A few days later Modi addressed several other rallies in the Seemanchal region of Araria and Saharsa. In his speech, Modi again failed to offer any concrete welfare policies to the voters. Here again, he played the religious card and sounded hyper-nationalist. “Some people have problems with raising slogans in favour of ‘Ma Bharati’(a symbol for Motherland). They do not want you to say ‘Jai Shri Ram’ as well” (Dainik Jagran, Patna, November 4).
The contents of his speeches are in sharp contrast to the dominant narrative in the mainstream corporate media that he is “a champion of development”, while the opposition leaders indulge in petty and sectarian issues such as caste and religion. Many political analysts lament that Modi, as the leader of the country, should lead by example by bringing to the centre stage substantive issues. But he appears to be convinced that the Hindutva agenda – not development – can fetch more votes for the BJP.
Two days before the end of the last phase of elections, the communal campaign got intensified. Uttar Pradesh Chief Minister Yogi Adityanath was at the forefront to polarize the voters. In Mithila and Seemanchal region, Yogi Adityanath alias Ajay Singh Bisht invoked the threat of Muslims, Pakistan, Naxalism: “If the politics of appeasement (tushtikaran) had not existed in the country, then terrorism and Naxalism would not have spread. Today Pakistan has lost its senses (sitti pitti gum ho jana). If leaders from the Congress and the RJD get elected, they will create anarchy as we saw (during the anti-CAA protests) in Shaheen Bagh”. In Seemanchal, Yogi said that “infiltration is a big problem in India. To drive the infiltrators out, the CAA and NRC have been brought in” (Dainik Jagran, Patna, November 4).
As the exit polls on the Bihar Assembly Elections 2020 indicate, the RJD-led Mahagathbandhan is likely to win the elections. Unlike the BJP’s strategy to communalize the electoral campaigns, the Mahagathbandhan consistently raised common man’s issues such as unemployment, education and development of the state. It appears that Mahagathbandhan leaders have been able to strike a chord with the voters. This accounts for the large turnout at RJD leader Tejashwi Yadav’s rallies.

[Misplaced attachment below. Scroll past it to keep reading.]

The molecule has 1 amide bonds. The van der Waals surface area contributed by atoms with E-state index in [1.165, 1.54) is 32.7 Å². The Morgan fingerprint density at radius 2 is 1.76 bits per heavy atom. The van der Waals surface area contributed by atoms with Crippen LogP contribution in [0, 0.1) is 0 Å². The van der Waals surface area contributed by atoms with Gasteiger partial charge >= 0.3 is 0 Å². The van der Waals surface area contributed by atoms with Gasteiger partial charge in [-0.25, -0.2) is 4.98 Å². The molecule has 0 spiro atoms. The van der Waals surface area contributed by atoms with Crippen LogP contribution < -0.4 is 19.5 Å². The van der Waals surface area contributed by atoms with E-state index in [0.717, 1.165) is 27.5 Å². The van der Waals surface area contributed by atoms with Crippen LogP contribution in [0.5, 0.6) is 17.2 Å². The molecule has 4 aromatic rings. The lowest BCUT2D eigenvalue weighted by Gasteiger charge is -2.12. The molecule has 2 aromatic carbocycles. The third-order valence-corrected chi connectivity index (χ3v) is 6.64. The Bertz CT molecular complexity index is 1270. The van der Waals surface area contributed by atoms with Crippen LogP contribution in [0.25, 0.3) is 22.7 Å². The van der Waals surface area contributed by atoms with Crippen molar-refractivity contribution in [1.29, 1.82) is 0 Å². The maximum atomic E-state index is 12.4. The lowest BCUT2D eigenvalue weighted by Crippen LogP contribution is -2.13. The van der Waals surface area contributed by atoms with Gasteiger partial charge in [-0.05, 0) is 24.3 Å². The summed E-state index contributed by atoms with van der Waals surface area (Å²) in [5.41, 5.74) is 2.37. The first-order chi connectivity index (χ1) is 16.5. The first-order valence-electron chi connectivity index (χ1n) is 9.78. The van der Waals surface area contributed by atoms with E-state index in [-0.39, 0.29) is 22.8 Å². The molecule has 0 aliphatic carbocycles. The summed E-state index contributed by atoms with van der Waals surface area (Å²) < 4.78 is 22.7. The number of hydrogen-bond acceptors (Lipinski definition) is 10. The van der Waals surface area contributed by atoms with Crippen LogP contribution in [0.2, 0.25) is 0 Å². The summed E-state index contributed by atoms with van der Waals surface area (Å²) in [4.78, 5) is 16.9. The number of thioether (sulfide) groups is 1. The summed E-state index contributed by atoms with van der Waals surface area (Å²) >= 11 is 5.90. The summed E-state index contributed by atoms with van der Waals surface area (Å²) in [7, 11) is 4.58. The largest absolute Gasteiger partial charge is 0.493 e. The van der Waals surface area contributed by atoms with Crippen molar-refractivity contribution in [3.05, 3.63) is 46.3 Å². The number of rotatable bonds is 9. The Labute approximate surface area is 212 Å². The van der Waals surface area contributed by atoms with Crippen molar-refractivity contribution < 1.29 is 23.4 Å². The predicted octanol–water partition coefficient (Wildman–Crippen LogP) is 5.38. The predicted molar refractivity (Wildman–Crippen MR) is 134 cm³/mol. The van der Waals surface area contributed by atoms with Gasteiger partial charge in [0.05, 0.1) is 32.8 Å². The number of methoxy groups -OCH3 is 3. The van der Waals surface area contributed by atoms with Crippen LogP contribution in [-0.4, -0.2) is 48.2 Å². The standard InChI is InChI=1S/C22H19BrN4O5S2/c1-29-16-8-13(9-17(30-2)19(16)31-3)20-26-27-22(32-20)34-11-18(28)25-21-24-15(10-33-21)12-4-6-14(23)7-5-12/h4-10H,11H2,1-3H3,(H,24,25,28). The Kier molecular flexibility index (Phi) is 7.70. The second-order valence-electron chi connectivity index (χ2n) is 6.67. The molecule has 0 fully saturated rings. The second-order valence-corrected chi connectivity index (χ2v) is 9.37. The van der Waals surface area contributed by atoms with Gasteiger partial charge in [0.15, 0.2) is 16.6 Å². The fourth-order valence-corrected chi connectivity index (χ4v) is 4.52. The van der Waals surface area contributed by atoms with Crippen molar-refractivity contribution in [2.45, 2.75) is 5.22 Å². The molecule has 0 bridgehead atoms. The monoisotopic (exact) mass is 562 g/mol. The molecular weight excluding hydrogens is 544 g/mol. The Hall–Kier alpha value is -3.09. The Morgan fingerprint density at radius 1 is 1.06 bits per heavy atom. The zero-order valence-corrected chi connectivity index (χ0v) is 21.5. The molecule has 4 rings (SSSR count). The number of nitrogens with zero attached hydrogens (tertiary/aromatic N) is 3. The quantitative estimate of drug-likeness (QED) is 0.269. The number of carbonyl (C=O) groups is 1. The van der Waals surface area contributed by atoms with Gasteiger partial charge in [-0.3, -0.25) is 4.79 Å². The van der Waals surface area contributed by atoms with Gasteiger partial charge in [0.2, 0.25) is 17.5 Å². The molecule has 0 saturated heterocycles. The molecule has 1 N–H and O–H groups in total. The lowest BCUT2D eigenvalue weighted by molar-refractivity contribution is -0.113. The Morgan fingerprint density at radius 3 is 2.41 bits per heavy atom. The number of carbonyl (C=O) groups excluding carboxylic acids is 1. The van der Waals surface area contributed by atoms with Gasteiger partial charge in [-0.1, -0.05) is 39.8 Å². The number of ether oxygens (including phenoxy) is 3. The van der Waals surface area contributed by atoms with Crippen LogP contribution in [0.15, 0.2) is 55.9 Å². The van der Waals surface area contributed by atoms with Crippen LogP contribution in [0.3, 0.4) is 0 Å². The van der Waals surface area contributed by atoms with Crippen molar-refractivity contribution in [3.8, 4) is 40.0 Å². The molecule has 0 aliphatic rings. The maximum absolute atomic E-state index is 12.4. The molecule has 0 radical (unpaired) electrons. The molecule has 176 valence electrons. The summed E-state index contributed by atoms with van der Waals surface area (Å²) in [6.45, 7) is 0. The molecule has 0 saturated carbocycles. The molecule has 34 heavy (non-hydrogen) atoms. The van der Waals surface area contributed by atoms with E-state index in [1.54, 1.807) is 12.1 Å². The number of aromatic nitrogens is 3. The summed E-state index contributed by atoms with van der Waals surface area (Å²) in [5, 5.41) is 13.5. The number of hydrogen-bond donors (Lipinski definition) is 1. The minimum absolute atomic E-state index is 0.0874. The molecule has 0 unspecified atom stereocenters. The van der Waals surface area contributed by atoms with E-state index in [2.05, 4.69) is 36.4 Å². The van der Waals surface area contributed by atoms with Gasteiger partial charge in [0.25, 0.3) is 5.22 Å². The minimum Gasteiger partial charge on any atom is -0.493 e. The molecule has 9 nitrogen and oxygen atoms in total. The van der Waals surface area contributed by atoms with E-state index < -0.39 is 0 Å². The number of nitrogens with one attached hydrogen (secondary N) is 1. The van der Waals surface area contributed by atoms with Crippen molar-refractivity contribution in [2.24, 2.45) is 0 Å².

Contrary to this, the frequent invocation of Hindutva agendas – appealing to religious sentiments of the majority Hindus, support for CAA (Citizenship Amendment Act), the abolition of Article-370 that put an end to the special status of Jammu and Kashmir, the threat from Pakistan, etc. – has not appealed to the voters of Bihar, reeling under the acute crisis of unemployment, flood, and price-hike.
The anger of the people – towards the NDA Governments, both in the centre and the state, for miserably failing to give relief to the migrant workers hailing from Bihar during the corona lockdown – has not been diverted by Hindutva leaders’ recourse to communalism and hyper-nationalism. This shows that the antidote to hard Hindutva is not soft-Hindutva but taking up the issues of welfare and development.
(Abhay Kumar is a Ph.D. from JNU. He is broadly interested in Minority and Social Justice. E arlier, he held a Post-Graduate Diploma in English Journalism from the Indian Institute of Mass Communication, New Delhi, and worked as a Delhi-based reporter with The Indian Express. You may write to him at firstname.lastname@example.org).